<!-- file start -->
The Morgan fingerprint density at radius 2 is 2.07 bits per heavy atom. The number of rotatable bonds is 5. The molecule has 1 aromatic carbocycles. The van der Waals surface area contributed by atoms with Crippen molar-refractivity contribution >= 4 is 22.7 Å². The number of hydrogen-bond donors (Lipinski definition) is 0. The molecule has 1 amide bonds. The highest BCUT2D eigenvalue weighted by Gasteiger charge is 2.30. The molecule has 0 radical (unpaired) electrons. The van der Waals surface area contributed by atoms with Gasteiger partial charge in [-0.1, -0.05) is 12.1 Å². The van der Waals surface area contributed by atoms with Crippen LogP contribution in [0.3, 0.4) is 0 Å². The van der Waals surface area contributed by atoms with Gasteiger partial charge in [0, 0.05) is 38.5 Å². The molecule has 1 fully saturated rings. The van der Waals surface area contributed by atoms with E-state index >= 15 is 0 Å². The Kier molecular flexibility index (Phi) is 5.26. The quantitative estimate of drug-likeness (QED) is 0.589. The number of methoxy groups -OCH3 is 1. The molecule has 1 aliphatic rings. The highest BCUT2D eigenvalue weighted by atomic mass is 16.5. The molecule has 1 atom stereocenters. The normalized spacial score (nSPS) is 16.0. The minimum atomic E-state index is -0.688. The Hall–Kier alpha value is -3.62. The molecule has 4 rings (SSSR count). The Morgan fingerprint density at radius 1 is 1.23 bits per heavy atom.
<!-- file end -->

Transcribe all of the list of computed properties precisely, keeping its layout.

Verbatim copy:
The Morgan fingerprint density at radius 2 is 2.07 bits per heavy atom. The number of rotatable bonds is 5. The molecule has 1 aromatic carbocycles. The van der Waals surface area contributed by atoms with Crippen molar-refractivity contribution >= 4 is 22.7 Å². The number of hydrogen-bond donors (Lipinski definition) is 0. The molecule has 1 amide bonds. The highest BCUT2D eigenvalue weighted by Gasteiger charge is 2.30. The molecule has 0 radical (unpaired) electrons. The van der Waals surface area contributed by atoms with Gasteiger partial charge in [-0.1, -0.05) is 12.1 Å². The van der Waals surface area contributed by atoms with Crippen LogP contribution in [0.3, 0.4) is 0 Å². The van der Waals surface area contributed by atoms with Gasteiger partial charge in [0, 0.05) is 38.5 Å². The molecule has 1 fully saturated rings. The van der Waals surface area contributed by atoms with E-state index >= 15 is 0 Å². The Kier molecular flexibility index (Phi) is 5.26. The quantitative estimate of drug-likeness (QED) is 0.589. The number of methoxy groups -OCH3 is 1. The molecule has 1 aliphatic rings. The highest BCUT2D eigenvalue weighted by atomic mass is 16.5. The molecule has 1 atom stereocenters. The normalized spacial score (nSPS) is 16.0. The minimum atomic E-state index is -0.688. The Hall–Kier alpha value is -3.62. The molecule has 4 rings (SSSR count). The Morgan fingerprint density at radius 1 is 1.23 bits per heavy atom.